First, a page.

SaaS season coming soon; India’s chance at blockchain greatness

Happy Monday. We are opening this December week with a bunch of exclusive stories you ought not to miss. First up, Indian software-as-a-service (SaaS) firms have seen increased attention from risk investors over the past year or two. The momentum has picked up further as a new crop of companies get to a sizeable scale. Many such firms – including Chargebee, Innovaccer and Sense – are expected to close big-ticket deals over the next few months, sources told us.

Also in this letter:

  • ‘Progressive crypto bill could make India a blockchain hub’
  • Many buy the dip as Bitcoin tanks $10,000 in an hour
  • upGrad set to acquire Talentedge for Rs 350-400 crore

SaaS season around the corner as firms look to close big deals

Many large software-as-a-service (SaaS) deals are expected to be closed over the next few months, according to various sources.

In the pipeline: Chargebee is in talks to raise new funds at valuations of $3-4 billion, two sources told us. The round will include existing investor Tiger Global and new investor Sequoia Capital.

  • Innovaccer, a San Francisco-based healthcare SaaS firm, has also been in talks to raise funds at a valuation of $3-4 billion, sources said.
  • SoftBank Vision Fund is said to be finalising an investment in Sense, a talent engagement and communication platform valued around $500 million.

Freshworks boost: Indian SaaS firms have seen increased attention from investors since Freshworks – the first Indian SaaS unicorn – listed on the Nasdaq in September. Though Freshworks has lost more than $5 billion of market value in a month on muted earnings guidance, SaaS companies are commanding valuations that are 25-40 times their annual recurring revenue (ARR), investors told us.

Postman, Browserstack, Innovaccer, Zenoti, Druva, Icertis, Mindtickle and HighRadius have all become unicorns in the past two years.

Who’s doing what: New York-based Insight Partners has backed Checkout.com, Wiz, Monday.com, Shopify and Alibaba. It started picking Indian cross-border SaaS startups a few years ago.

  • New York-based Tiger Global, which made a big bet on Flipkart in 2009, has been chasing SaaS platforms since 2018-19, after the departure of Lee Fixel.
  • SoftBank Vision Fund, Sequoia Capital and Steadview Capital are also active in the sector.
  • Early-stage venture firm Accel, the first investor in Freshworks, has been among the firsts to spot the SaaS and cross-border opportunity.
VC investments in India

Why SaaS? Funds are drawn to these firms because of their big margins and high revenue growth.

“Great enterprise SaaS startups have real revenue, high growth and gross margins,” said Samir Bodas, cofounder and CEO, Icerts. “And if metrics like Rule of 40 and customer acquisition cost (CAC) show that profitability is achievable and revenue growth is efficient, enterprise SaaS startups can get profitable by slowing their growth rate.”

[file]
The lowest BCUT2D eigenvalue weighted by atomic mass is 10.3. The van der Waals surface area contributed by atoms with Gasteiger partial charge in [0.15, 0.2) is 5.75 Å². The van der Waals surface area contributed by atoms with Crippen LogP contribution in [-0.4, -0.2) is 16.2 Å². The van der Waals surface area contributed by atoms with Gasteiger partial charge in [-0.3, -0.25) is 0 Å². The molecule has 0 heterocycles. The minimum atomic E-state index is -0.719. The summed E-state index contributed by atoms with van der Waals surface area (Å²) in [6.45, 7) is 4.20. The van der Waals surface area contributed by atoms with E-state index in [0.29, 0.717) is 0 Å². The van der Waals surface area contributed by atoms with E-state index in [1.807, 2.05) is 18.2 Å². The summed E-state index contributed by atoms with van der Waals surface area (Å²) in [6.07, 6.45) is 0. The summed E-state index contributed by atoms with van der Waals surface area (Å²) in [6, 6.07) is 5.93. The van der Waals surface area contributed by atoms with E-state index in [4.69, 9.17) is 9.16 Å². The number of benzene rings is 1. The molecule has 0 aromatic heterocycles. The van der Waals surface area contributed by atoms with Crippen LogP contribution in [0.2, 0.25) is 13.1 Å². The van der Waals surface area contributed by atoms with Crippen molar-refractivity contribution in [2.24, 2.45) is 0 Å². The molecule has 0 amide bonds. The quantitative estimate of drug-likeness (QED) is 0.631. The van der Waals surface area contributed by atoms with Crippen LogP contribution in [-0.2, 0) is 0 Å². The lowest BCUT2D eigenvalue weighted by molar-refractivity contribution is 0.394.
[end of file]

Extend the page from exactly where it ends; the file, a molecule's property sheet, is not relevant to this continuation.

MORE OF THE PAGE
As India now has a critical mass of great enterprise SaaS startups, India focused venture investors can deploy a lot of capital quickly, Bodas added.

Another senior founding partner at a SaaS and B2B-focused investment fund said recent founders of SaaS firms understand how to scale and grow at 50-200% year-on-year.


‘Progressive crypto rules could make India a leader in blockchain tech’

crypto

While India’s messaging on cryptocurrencies has so far been mixed, the crypto proposed bill likely to be introduced in parliament soon gives New Delhi a chance to bring in progressive regulations, according to leaders of global crypto exchanges. They added that such regulations could propel India to the forefront of blockchain technology.

Catch up quick: Stakeholders, including regulators, have made their representations to a panel of lawmakers and the Cryptocurrency and Regulation of Official Digital Currency Bill 2021 is likely to become law soon.

Confusion: There has been confusion over the legal status of crypto assets in India because of vague and contradictory messaging. While the RBI has red-flagged risks from cryptocurrency to the financial system, North Block is seeking to regulate the asset class, not ban it.

“India’s politicians have consistently sent out mixed messages, threatening to ban crypto currencies several times, perhaps over fears of enabling the black money markets or (triggering) capital flight. Now is the time to encourage innovation,” said Toby Gilbert, CEO and Cofounder, Coinweb, which operates out of London, Kiev, and Bangkok.

Crypto and blockchain: Global industry experts said Indian regulators should keep in mind that cryptocurrencies are an integral part of the blockchain ecosystem.

“India is one of the fastest growing economies in the world and is an important frontier for decentralised blockchain technology to penetrate. In turn, crypto currencies are an essential component, without which it becomes difficult to incentivise the decentralised component of the technology, and what you are left with is a centralised ledger, defeating the purpose of the object and severely limiting funding for innovation, ” said Gilbert.

Experts such as Dr. Julian Hosp, CEO and Co-Founder of Singapore-based Cake DeFi, say that completely banning cryptocurrencies is just not possible in the rapidly evolving Defi (decentralised finance) ecosystem.

Tweet of the day


Many Indians buy the dip as Bitcoin tanks $10,000 in an hour

Should you buy Bitcoin